Is it any wonder that most American view obligations as being impediments of freedom? The main component of American abstract freedom is the lack of restraint by the State. Freedom of Speech is viewed as a freedom from governmental restraint on speech. When freedom is disconnected from values and morality it becomes a purely empty mechanical freedom, pure anarchy dominates the realm of thought. Regarding the aspects of existence which Americans view as obligations, as in marriage, family, military service, while an attempt is made to value them out of necessity, they are viewed as impediments to freedom because they serve as a restraint on outward activity and movement, much like the freedom of speech conception being a freedom solely due to the lack of outward restraint. The materialist roots of this line of thought should be readily apparent. It’s not the content of speech, something derived in thought that matters but the act itself regardless of content. How many times have we heard it said “I may not agree with what you’re saying but I’d defend to the death your right to say it” , a nothing statement, trying to make a crucial value judgement out of something which lacks any value whatsoever. It' is a dedication to a shell of a value, putting worth in the act regardless of the meaning behind it, similar to the materialist putting worth in the material and not the spirit, trying to place value in something lacking it. The failure of those institutions which are built upon the concept of obligation, marriage and the family especially are rooted in how we conceive of the obligations connected to those institutions.
Think of it this way. Would anyone be willing to give their life for a cause which is considered a burden? Soldiers, instead of dying in battle would run or surrender; politicians would accept bribes instead of acting ethical if the system they thought they represented was without merit. The pattern is beginning to take shape and form. What plagues us is thought; the way we perceive the world is coloring how we interact within it. All too often the solutions to social problems offered in the public policy arena resemble more often the act of trying to fit a square into triangularly-shaped hole. If the belief is held that the giving of oneself to an idea impedes freedom, then the act of sacrifice becomes worthless. Husbands and wives stay together for the children, or financial reasons; politicians and soldiers look upon their professions as jobs, not as higher callings. The reality of American strength, past and present is due to conditions which created an economically prosperous country. The reality of American social and moral decline is the manifestation of philosophical problems present but always under the surface until recently.
Since the negative view of obligation is connected to the classical liberal tradition, its opposite has to be derived from the anti-classical liberal tradition. The movement which began under Hegel concluded with fascism. This movement, which rejected a view of life which compartmentalized everything and denied the reality of spirit, while elevating matter to what is real, oftentimes subordinated the former to the latter. Fascism views obligation, sacrifice, and duty not as impediments which limit freedom, but as ideas, which when put in action liberate individuals from matter through being part of something immortal. Often times an individual’s true purpose and calling is found through giving oneself to another or to an idea.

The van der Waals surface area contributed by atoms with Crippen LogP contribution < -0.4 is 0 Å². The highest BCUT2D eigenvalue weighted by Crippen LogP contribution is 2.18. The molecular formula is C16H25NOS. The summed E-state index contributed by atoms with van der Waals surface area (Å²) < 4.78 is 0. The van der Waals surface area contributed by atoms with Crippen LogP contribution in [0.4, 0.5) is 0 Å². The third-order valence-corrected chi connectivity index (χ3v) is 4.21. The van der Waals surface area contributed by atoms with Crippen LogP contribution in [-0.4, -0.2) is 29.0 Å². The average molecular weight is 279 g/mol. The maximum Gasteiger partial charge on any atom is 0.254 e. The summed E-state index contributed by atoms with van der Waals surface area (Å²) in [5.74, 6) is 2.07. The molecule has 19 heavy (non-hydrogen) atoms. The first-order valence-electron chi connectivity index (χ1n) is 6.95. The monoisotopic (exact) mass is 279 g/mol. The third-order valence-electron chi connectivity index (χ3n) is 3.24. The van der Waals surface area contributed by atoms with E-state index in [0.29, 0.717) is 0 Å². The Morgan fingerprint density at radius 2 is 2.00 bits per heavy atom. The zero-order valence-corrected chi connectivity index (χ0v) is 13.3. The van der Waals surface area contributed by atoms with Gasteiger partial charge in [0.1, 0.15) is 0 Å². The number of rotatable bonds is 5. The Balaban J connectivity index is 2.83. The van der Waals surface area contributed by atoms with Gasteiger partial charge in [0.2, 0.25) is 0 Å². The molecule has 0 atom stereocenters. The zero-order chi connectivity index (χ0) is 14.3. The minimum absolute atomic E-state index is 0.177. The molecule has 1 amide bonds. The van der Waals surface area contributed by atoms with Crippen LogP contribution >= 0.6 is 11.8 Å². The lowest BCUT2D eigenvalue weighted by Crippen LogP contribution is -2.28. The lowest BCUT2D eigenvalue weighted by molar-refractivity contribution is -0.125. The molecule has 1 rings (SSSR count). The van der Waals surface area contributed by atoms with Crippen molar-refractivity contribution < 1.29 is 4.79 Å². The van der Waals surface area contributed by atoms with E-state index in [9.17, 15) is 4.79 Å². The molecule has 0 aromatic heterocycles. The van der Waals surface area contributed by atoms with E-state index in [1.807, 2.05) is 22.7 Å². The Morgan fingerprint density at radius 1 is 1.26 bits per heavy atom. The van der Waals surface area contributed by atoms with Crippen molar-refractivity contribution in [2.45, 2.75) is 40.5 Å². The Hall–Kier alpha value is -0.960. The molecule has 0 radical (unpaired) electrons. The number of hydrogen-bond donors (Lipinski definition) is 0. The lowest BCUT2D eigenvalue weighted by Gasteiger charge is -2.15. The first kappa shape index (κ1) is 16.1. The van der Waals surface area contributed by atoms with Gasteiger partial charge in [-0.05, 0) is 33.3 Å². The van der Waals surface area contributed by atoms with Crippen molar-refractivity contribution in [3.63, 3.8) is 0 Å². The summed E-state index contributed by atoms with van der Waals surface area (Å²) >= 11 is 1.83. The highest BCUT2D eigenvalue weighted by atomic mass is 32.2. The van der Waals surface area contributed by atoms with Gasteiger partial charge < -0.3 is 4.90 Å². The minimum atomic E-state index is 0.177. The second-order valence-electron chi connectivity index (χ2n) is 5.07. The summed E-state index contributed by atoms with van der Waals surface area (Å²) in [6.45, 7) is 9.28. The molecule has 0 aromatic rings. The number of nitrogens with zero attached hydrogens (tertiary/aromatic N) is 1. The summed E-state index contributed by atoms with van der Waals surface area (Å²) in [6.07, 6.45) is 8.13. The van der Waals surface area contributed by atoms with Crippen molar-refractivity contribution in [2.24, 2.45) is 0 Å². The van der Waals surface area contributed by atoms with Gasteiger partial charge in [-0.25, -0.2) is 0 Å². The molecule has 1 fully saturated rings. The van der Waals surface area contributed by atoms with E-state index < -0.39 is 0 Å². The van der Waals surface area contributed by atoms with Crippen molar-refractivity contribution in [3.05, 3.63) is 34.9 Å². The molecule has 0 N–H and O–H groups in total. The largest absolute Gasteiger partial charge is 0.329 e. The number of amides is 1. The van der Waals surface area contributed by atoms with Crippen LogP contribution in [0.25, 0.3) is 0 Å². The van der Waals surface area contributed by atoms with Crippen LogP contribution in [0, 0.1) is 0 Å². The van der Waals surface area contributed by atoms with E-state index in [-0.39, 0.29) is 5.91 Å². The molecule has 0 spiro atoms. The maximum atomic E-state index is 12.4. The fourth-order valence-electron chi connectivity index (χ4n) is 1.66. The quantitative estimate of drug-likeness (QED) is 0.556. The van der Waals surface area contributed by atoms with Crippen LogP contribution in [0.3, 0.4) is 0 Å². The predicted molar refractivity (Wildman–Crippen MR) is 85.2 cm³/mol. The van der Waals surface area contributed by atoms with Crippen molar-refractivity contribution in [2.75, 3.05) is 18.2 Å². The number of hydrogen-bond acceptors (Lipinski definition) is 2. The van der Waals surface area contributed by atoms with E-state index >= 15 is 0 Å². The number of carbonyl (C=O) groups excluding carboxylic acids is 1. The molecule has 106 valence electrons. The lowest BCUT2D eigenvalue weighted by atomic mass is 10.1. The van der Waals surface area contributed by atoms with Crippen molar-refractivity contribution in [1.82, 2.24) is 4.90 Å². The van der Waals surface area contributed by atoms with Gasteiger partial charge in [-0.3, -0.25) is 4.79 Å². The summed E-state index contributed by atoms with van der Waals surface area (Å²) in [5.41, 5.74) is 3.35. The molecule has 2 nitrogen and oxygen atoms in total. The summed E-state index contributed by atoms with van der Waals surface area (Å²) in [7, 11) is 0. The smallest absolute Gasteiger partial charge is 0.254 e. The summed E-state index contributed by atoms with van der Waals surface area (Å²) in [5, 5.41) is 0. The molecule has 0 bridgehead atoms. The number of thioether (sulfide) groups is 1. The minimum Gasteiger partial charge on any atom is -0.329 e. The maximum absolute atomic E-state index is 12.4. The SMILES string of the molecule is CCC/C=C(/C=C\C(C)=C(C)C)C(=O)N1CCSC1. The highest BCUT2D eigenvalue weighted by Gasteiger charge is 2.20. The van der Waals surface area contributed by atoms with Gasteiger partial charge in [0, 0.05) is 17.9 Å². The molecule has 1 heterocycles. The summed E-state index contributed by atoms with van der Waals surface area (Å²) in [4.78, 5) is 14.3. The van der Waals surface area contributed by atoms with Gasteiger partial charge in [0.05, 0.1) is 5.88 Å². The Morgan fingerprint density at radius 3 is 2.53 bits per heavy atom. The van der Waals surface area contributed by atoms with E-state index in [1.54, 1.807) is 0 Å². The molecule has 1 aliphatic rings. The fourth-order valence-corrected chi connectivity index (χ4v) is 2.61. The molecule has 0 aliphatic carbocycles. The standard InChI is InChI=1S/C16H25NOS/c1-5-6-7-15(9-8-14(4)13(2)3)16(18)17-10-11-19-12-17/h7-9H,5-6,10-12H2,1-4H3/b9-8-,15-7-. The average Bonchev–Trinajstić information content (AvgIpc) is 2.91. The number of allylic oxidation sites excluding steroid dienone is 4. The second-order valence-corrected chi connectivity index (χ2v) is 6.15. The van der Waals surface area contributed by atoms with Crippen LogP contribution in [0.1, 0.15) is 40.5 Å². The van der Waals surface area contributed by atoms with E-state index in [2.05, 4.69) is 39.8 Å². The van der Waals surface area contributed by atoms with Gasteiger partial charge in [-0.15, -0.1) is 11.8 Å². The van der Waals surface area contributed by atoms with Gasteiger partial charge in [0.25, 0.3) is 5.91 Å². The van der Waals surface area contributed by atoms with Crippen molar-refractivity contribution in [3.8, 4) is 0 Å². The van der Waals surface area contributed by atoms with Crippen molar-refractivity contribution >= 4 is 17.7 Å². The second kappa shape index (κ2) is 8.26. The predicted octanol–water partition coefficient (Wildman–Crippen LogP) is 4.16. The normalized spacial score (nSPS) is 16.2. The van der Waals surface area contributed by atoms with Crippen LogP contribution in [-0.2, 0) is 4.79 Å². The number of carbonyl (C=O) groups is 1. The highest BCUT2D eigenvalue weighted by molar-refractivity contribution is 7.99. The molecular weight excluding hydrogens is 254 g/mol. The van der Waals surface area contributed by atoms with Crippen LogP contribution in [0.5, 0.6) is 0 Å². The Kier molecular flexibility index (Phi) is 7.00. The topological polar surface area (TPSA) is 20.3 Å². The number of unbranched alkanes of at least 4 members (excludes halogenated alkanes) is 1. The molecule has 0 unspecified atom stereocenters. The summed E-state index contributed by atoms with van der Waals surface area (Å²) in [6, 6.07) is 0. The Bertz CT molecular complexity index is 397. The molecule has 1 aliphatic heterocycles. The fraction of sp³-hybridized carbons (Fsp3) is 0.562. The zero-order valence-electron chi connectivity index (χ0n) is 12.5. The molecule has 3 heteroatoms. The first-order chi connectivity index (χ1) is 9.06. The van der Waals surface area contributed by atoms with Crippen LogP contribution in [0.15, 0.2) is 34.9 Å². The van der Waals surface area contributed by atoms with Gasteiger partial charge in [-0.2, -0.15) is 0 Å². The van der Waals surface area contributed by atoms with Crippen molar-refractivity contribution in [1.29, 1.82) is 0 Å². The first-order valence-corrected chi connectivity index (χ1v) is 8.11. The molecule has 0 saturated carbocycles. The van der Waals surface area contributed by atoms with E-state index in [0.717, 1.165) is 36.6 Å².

Marriage is just such an institution. The controversy surrounding homosexual unions debate on what marriage actually is and for what purpose it applies has intensified. The Bible, tradition, children, all possible aspects of the institution have come into play. While all these different aspects have their places, they share one fatal flaw. They originate outside of the individual and impose themselves on himself/herself. In this case they reinforce the notion of marriage being an impediment, which limits freedom. As we age, freedom takes on different shapes and forms. As children freedom can be defined as the absence of limits. Because of the child’s lack of knowledge every activity engaged in has a sense of wonder and adventure about it. The child never knows what may happen or who they might meet. A day out at a sporting event is exciting in itself, with the opposing records of the teams not having any relevance. However, as we age and our knowledge increases proportionately, limits begin to form on our thoughts. We go to work and know exactly what our 8 hour day will consist of. Before buying tickets a sporting event, the budget must be analyzed to determine if it’s affordable. Then, more often than not, a cost-benefit ratio is performed based upon the teams records and who’s pitching that night. As we age, the nature of existence changes; routine and receptiveness begin to define existence.
It's entirely possible that upon entering marriage this same mindset will prevail, as the sacrifices involved can take the appearance of impediments to freedom. In contemporary America, where the divorce rate is over 50%, and many more marriages are kept together for financial reasons or for the sake of the children, the failure of this view of life becomes apparent. A change is needed but change cannot happen purely from without. Marriage and obligations must be viewed by individuals as something liberating. As we age, obligation has to be transformed into an ethic to our whole existence and coming to define us.